Jack Payne is the University of Florida’s senior vice president for agriculture and natural resources and leader of the Institute of Food and Agricultural Sciences.
Sometimes I’m asked whether there’s a dichotomy in my job title: Senior Vice President for Agriculture and Natural Resources.
Am I presiding over an academic house divided? Can we help Florida farmers produce more food and simultaneously protect the health of soil, water, people and animals?
We can. We do. We will.
By “we,” I mean the Florida Farm Bureau and UF/IFAS together. Thethis month exemplifies this cooperation. It celebrates a kind of thinking that looks at yield as the outcome of how plants, people and places interact.
Two generations ago, Norman Borlaug transformed agriculture worldwide. He is credited with saving a billion lives by increasing agricultural productivity. I was fortunate to have met him a number of times while I was at Iowa State University.
Borlaug relied on giving plants more food, water and protection from pests. He also relied heavily on plant breeding to develop more cultivars. His approach considered what inputs produced the highest output, whether at the farm gate or in the calorie count.
With Borlaug’s Green Revolution now some 50 years old, we need a sequel.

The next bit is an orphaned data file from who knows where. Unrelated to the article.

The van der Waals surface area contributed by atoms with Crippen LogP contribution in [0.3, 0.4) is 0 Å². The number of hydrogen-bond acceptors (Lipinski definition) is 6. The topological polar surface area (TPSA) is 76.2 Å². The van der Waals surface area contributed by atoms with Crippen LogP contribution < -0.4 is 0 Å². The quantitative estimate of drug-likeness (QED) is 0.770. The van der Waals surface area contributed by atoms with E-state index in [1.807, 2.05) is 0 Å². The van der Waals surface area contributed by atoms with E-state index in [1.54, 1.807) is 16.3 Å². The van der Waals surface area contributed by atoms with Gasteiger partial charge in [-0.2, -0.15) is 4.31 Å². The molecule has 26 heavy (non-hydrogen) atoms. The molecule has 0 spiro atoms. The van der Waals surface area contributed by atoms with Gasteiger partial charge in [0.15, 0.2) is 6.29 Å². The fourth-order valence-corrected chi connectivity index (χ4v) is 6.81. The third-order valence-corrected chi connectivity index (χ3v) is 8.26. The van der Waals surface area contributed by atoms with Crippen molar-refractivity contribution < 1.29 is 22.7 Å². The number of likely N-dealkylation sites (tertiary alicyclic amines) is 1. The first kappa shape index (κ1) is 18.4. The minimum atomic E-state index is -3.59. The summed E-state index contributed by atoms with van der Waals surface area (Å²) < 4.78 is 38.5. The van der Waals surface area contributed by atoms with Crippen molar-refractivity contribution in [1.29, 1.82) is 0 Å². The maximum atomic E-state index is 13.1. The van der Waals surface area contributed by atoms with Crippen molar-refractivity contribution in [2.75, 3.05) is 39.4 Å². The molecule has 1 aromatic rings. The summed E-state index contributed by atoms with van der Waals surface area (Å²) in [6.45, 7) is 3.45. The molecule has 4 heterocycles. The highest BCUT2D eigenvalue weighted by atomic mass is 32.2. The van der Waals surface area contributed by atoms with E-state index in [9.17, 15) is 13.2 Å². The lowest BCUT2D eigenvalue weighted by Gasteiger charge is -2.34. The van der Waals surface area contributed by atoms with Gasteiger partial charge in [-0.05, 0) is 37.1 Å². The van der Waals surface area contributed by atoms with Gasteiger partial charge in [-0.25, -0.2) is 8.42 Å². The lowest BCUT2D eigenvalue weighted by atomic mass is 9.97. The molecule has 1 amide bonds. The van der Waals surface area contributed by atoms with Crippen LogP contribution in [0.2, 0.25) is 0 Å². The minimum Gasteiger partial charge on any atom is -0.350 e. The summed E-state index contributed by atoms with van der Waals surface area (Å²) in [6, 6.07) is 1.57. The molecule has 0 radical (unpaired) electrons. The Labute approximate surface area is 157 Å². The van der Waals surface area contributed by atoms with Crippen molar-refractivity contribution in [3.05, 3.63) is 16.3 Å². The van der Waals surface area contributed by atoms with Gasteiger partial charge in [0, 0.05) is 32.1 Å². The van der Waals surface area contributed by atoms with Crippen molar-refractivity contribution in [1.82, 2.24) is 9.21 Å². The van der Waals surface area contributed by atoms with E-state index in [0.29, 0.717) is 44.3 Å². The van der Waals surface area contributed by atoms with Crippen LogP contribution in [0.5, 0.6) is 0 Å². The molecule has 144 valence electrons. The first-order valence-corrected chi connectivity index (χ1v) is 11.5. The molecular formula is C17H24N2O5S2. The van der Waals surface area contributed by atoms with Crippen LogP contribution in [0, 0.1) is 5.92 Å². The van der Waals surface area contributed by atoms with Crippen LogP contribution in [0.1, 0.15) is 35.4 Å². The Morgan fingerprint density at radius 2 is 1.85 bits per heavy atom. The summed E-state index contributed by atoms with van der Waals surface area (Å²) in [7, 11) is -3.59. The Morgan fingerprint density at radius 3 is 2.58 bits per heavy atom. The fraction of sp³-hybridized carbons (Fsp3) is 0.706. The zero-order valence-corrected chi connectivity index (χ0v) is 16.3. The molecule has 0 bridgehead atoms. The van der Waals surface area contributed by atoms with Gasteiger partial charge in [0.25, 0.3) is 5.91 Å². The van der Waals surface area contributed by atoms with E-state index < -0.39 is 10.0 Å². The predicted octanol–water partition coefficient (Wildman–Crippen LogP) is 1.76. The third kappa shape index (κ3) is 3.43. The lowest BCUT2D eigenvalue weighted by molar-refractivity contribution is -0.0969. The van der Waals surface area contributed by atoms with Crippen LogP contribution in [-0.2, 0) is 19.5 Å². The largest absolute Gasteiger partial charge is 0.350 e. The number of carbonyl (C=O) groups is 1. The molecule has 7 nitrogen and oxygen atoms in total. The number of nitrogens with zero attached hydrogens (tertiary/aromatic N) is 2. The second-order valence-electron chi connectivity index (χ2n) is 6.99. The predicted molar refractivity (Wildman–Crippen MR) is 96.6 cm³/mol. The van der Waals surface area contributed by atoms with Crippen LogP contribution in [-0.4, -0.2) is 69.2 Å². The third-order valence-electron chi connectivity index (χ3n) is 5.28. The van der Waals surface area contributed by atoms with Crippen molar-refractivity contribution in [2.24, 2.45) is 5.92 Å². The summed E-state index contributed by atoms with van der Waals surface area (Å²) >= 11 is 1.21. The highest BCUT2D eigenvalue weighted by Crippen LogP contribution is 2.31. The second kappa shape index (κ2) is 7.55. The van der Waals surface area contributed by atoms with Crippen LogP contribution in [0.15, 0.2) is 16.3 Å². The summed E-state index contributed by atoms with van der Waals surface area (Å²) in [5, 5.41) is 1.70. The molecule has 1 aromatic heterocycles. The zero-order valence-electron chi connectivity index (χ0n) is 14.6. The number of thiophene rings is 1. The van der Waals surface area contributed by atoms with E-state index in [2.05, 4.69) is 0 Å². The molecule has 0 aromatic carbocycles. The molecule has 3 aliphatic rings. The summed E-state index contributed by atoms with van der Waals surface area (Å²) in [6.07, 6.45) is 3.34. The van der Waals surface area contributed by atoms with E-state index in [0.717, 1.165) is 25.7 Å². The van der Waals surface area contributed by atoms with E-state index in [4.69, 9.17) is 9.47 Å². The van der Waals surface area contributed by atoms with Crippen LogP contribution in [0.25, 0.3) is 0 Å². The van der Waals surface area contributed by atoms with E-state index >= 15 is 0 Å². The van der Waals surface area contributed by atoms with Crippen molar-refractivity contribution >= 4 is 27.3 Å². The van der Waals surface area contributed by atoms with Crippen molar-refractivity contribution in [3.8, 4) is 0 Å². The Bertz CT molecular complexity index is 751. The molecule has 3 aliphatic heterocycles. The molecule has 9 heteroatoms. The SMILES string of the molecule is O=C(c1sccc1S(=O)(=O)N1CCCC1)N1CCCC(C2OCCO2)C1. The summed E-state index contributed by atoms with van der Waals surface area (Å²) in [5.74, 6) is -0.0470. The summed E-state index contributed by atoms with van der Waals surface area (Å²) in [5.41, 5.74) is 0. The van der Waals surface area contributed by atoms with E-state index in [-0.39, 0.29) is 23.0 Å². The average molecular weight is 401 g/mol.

UF/IFAS was founded in Borlaug’s heyday. Our name reflects those times, with its omission of natural resources.
Yet today we’re becoming a global leader in agroecology. Through that discipline, we simultaneously address production, environment and society.
Diane Rowland in our Agronomy Department leads a worldwide agroecology network. She has established master’s and Ph.D. programs in agroecology that are among the nation’s first.
Agroecology is the guiding approach behind Rowland’s new Center for Stress Resilient Agriculture. The center will prepare graduate students for careers in agriculture through a training program that puts them on your farms, in your packinghouses and in your offices for firsthand experience in the people side of the plant and animal business.
In class, we’ll instruct students in a wide variety of disciplines so they come out part agronomist, part engineer and part ecologist – a multidisciplinary team all in one head.
One of the center’s first research projects assembles a team to consider the threat aflatoxin presents to peanuts. These toxins have been linked to 25 percent of new liver cancer cases worldwide. They thrive in stressed environmental conditions. This intersection of ecology, production and human health is where the lens of agroecology helps get at how to keep Florida’s food supply safe.
By monitoring environmental stress and the plant’s own stress signals, this risk of contamination can be monitored. Our agroecology team can develop an early warning system that prevents a contamination outbreak that causes illness and panicked headlines about recalls – and ultimately costs our farmers and threatens their livelihoods.
UF/IFAS and the Florida Farm Bureau must build on Borlaug’s legacy. Although we seek to protect the environment for its own sake, neglecting environmental considerations can hit you where it hurts – smaller yields in the long run.
Agroecology doesn’t pit the environment and production against one another – it seeks to balance the two for the ultimate benefit of both. It’s another lens through which to view that complex relationship.
If you look through that lens, it just may show you the potential for a transformation in how we feed the world that leads to that second Green Revolution we’re going to need to feed 10 billion people by mid-century.